Ming the Mechanic
The NewsLog of Flemming Funch

Monday, May 26, 2003day link 

Mitch Ratcliffe mentions the new correspondences.org that he's one of the originators of. From the mission statement:
No one can tell a story better than the people who participated in events. Whether you witnessed a crime, suffered a catastrophe or sat through a performance, you've got something to say about that experience. That's the essence of journalism. Our experience is that, tempered by editorial hands, those stories are the meat of existence from which we can all learn and in which we can share, no matter what the background and beliefs of the people involved might be. Sharing our stories makes life matter. Keeping to ourselves, accepting the stream of commercial messages into our homes and lives is only one way to live in a connected world, and Correspondences.org wants to give voice to the other, egalitarian way. Read and listen, watch, think and comment. Act through your intelligence, not just your choice in the supermarket.

We're supporting text, photographic, audio and video submissions -- all you have to do is send a message to have your account established and you'll be on "staff." We won't be able to pay you, but we will vouch that you have an outlet to publish through in order to qualify as "press" whenever possible. We make no warranties and will act to remove libelous material, but virtually anything goes as long as it is your honest reporting or opinion about what is happening in our world -- remember that you own your own words, with all the responsibilities that go with that power to speak, to publish, to broadcast.
Now that is intriguing. It shouldn't really be. It should be obvious that people who are *there*, who experience something newsworthy, will report on it. And, of course, anybody can make their own weblog and say whatever they want. But there still seems to be a general scarcity of in-the-field reporting from regular folks who don't just have an axe to grind. What I'd be most interested in would be the really matter-of-fact stuff. You know, "I was at ___, and I saw ___, and I heard ___ say ____". The kind of stuff that would counter-balance the spin of the corporate media.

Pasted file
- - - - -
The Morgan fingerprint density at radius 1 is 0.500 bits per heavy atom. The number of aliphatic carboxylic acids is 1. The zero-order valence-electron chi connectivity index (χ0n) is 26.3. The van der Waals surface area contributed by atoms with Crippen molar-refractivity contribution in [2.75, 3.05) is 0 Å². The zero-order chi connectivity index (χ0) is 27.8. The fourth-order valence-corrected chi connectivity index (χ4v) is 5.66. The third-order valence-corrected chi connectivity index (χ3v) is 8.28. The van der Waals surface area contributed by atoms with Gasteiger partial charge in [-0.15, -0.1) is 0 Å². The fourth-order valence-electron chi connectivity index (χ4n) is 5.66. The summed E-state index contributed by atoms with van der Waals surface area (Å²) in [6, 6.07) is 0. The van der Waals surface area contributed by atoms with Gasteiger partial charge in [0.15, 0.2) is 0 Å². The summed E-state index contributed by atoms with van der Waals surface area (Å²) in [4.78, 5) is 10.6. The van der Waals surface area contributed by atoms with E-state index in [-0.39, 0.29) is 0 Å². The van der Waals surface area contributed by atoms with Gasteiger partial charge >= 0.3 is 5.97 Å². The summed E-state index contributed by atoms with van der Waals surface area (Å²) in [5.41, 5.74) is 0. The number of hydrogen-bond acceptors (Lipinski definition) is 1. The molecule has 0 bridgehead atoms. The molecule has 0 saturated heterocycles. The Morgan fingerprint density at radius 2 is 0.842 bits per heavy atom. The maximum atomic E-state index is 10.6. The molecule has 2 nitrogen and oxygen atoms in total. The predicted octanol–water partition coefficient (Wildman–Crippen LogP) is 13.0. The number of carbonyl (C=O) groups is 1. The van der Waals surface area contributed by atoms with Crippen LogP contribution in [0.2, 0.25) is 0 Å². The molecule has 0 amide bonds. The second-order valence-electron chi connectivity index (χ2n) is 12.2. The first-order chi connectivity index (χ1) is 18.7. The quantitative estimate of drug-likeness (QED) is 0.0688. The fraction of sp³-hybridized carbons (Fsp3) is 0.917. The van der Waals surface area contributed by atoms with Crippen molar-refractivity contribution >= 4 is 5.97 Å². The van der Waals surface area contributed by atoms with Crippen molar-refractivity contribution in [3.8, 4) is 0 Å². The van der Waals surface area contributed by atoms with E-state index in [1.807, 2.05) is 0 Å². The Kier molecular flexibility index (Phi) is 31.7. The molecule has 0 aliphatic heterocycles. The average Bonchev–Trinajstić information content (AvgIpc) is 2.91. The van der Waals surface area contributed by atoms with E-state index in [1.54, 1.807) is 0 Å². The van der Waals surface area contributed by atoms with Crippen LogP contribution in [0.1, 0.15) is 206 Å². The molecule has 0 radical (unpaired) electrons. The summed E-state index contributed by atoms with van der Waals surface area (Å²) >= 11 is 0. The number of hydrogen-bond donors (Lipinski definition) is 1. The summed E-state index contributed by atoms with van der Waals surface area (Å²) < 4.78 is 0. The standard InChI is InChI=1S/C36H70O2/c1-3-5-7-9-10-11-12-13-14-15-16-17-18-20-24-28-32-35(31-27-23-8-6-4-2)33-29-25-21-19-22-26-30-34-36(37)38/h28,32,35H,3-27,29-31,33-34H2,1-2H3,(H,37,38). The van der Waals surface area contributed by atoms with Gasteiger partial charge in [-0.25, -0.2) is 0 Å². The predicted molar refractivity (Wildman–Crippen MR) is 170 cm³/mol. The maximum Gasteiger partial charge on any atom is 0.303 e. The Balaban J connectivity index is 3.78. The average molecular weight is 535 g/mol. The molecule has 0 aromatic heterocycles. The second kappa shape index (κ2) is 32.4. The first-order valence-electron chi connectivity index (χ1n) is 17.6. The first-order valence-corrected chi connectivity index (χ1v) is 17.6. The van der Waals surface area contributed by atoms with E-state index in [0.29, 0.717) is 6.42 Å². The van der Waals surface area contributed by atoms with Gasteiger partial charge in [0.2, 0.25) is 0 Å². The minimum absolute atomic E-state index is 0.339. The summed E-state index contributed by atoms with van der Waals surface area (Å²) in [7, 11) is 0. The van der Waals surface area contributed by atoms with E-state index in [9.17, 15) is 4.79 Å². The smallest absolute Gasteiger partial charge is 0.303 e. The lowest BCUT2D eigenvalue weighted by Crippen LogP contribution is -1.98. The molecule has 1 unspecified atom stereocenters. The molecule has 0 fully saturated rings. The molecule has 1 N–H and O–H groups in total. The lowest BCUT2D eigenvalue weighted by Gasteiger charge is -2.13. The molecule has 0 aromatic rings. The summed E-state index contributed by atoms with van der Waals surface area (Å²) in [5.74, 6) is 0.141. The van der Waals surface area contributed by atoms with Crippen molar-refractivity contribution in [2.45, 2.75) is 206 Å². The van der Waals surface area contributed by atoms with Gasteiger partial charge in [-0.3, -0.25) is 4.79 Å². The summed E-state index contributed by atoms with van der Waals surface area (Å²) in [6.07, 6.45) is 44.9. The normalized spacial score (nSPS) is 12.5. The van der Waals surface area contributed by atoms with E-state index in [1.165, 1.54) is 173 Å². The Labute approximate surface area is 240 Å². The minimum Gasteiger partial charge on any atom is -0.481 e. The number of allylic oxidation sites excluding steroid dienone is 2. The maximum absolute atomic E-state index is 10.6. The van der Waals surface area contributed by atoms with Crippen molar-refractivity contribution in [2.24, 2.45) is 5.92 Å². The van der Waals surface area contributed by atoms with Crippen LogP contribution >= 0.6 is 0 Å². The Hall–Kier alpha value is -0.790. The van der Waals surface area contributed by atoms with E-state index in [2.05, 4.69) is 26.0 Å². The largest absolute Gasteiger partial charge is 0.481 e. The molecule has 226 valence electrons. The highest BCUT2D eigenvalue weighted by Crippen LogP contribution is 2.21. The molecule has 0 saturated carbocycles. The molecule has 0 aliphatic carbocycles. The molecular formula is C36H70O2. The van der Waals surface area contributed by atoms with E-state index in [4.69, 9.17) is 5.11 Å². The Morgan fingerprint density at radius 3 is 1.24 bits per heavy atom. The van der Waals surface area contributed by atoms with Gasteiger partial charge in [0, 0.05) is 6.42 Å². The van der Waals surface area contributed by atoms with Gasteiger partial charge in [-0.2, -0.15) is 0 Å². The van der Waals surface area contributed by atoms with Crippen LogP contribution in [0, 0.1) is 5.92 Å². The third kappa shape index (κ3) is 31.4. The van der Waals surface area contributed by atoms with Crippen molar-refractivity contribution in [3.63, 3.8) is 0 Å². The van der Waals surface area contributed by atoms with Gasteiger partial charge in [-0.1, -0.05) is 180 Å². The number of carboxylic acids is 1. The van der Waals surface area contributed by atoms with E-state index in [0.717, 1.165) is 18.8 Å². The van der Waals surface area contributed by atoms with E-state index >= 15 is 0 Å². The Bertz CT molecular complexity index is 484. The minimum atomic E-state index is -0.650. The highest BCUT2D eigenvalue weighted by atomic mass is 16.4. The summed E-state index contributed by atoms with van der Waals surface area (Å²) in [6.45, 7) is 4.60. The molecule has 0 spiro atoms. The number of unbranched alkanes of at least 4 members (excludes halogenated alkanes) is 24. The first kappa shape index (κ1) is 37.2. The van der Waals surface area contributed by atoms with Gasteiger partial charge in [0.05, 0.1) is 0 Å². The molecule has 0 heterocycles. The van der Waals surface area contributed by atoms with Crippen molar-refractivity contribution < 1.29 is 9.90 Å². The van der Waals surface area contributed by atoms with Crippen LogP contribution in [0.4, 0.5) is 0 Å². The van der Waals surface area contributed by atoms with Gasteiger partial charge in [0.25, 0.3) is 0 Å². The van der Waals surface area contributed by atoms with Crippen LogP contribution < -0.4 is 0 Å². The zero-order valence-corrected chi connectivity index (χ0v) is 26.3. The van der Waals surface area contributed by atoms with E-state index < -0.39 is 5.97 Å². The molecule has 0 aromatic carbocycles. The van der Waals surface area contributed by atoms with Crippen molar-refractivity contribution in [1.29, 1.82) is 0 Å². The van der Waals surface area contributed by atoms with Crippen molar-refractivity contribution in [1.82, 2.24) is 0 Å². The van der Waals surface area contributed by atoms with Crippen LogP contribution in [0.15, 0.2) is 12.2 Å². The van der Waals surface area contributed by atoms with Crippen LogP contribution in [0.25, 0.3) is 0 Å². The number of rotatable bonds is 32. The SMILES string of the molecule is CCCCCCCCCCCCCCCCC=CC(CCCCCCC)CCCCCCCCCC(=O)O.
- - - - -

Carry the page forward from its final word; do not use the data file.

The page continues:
[ | 2003-05-26 13:48 | 4 comments | PermaLink ]  More >

 Spam filtering
Spam is an overwhelming problem for my e-mail inbox. I get maybe 20 spam messages for each message I really should get. I'm considering switching to using the Mail application on Mac, which has excellent features for training it to recognize spam and not spam, but it seems awfully slow, and I'm not sure if it otherwise is suited for my large amount of mail. So I'm considering whether I should have something running on my server that filters the mail before it gets to me, and which I can train. I find the traditional tools, which use centralized sources of spam blacklists, totally useless. In part because I have some experience with the ways they are created. Often the over-zealous maintainers will block large IP ranges for questionable reasons, and much legitimate e-mail is lost. So, I'm looking for something I personally can train.

BBC News has an overview article about "Bayesian filters", which appears to be the most effective approach right now, able to recognize up to 99.9% of incoming spam, based on the filters you train it to have.

I'm particularly interested in crm114 which appears to be an open source package I could use on one of my servers. Not that I don't have anything else to do, but the spam problem is driving me crazy.
[ | 2003-05-26 15:11 | 6 comments | PermaLink ]  More >

picture From Creative Commons, a feature article about Sal Randolp, a New York-based artist who has launched a series of intriguing open source creativity projects. One of them is OpSound, which applies the idea of open source and copyleft to music production. Musicians contribute sounds to a sound pool. Others can take sounds from the pool, mix them, use them as is, give them away, sell them, or whatever.
"Opsound is in part an attempt to apply some aspects of open source software's example in the context of music. Like software hackers, musicians are very often motivated by the pleasures of making, and the desire to share their work with others. The way the music industry operates does offer the possibility for a small number of musicians to make a great deal of money, but it doesn't function well for the vast majority of people who are making music. The current situation of the music industry begs for alternative structures to be invented and created."
She also says, however, that many artists still have a disconnect in how they think about copyrights, implicitly thinking copyrights only exist to protect them personally, not realizing that it also stops them from building upon anybody else's work. It takes education to show people that everybody, including the artist, typically has much more to gain from free sharing than they need to be afraid of losing. Simple free sharing allows and inspires others to distribute your work for you, and it will reach many more people much faster.
[ | 2003-05-26 16:49 | 0 comments | PermaLink ]

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